The IC device is supplied with a first I/O power supply voltage signal VCCN at a first supply pin of the device and a second core power supply voltage signal VCC at a second supply pin. The I/O power supply signal VCCN may be noisier than the core supply signal VCC, where the latter is used to drive more noise-sensitive internal circuitry within the device. In addition, the supply signal levels may differ from one another for a given device, often with VCC being lower than VCCN. For example, in one specific embodiment, supply voltage detection circuit 10 may be used in all devices in which VCC equals 1.5 V and VCCN is within the range of 1.6 V to 3.3 V.
In accordance with the present invention, detection circuit 10 operates to detect a supply voltage condition, in particular a hot socket condition, when the voltage at one or both of the device's power supply signal pins for VCC and VCCN is below its steady or expected level. Such conditions may occur when an IC device is inserted in or removed from the electronic system while the system remains powered on, i.e., while the I/O and core power supplies remain live. Circuit 10 is advantageously able to efficiently and effectively detect such conditions for a wide range of VCC and VCCN signal levels, including for low power supply signal levels that are increasingly common in newer IC devices, such as PLDs.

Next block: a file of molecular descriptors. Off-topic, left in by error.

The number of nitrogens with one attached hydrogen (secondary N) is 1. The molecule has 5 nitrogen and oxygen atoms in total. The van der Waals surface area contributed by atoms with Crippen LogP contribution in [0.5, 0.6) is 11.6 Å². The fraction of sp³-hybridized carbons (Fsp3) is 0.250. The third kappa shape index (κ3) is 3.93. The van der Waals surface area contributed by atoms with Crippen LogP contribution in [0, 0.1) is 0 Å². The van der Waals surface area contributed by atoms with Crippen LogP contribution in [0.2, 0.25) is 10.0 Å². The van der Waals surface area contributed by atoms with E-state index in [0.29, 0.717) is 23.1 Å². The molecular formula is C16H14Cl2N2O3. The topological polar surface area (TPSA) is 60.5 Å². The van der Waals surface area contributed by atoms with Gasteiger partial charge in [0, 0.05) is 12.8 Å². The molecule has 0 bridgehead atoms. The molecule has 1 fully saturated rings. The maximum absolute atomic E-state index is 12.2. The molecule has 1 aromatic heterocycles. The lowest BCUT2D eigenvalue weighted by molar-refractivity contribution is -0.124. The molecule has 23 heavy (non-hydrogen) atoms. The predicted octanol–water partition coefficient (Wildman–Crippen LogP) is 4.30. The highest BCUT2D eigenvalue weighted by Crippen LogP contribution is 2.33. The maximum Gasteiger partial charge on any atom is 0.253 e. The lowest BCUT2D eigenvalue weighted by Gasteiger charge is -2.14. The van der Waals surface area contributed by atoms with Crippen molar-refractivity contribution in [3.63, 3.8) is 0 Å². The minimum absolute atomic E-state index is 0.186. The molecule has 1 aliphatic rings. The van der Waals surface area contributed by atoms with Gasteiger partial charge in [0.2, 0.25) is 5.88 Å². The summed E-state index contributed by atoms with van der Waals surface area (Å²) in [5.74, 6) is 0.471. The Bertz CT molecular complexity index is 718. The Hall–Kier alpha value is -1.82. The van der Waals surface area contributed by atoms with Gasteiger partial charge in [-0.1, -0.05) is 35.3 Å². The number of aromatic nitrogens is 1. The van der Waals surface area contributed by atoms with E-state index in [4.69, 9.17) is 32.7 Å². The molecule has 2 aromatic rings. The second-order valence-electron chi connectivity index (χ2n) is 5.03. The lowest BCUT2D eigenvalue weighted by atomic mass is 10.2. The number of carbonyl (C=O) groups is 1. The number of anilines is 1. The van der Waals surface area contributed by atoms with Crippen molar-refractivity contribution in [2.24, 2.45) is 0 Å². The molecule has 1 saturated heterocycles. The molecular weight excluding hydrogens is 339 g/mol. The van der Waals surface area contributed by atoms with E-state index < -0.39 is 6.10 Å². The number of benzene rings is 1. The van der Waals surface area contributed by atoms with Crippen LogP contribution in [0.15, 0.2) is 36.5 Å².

Supply voltage detection circuit 10 may be implemented in a device fabricated using CMOS (complementary metal-oxide semiconductor) technology in which n-channel (NMOS) and p-channel (PMOS) metal-oxide semiconductor field-effect transistors are combined on a common substrate to form logic gates and/or memory cells. The body of a MOS transistor is effectively the channel of the transistor, and the body of an NMOS transistor in the device is generally connected to the most negative supply in the device (typically denoted VSS). In contrast, the body of a PMOS transistor is generally connected to the most positive voltage in the device, or in a specific part of the device. More particularly, for PMOS transistors in the input or output circuitry associated with a particular I/O pin, the most positive voltage is the larger of the supply voltage and the voltage at that I/O pin since either may affect diffusion in those transistors. In the embodiments described herein, the IC device is implemented on a p-type substrate that is connected to the most negative supply in the device (i.e., VSS). In this case, a PMOS transistor is typically formed in an n-well, i.e., a well of n-type material, provided within the p-type substrate. On the other hand, if the IC device is fabricated on an n-type substrate, the n-type substrate is typically connected to the most positive voltage in the device, and NMOS transistor is formed in a p-type doped well (or p-well) within the n-type substrate. It should be noted that, although the use of CMOS device technology is described and illustrated, supply voltage detection circuit 10 can be adapted for and implemented in IC devices based on other design technologies, such as NMOS or bipolar fabrication technologies.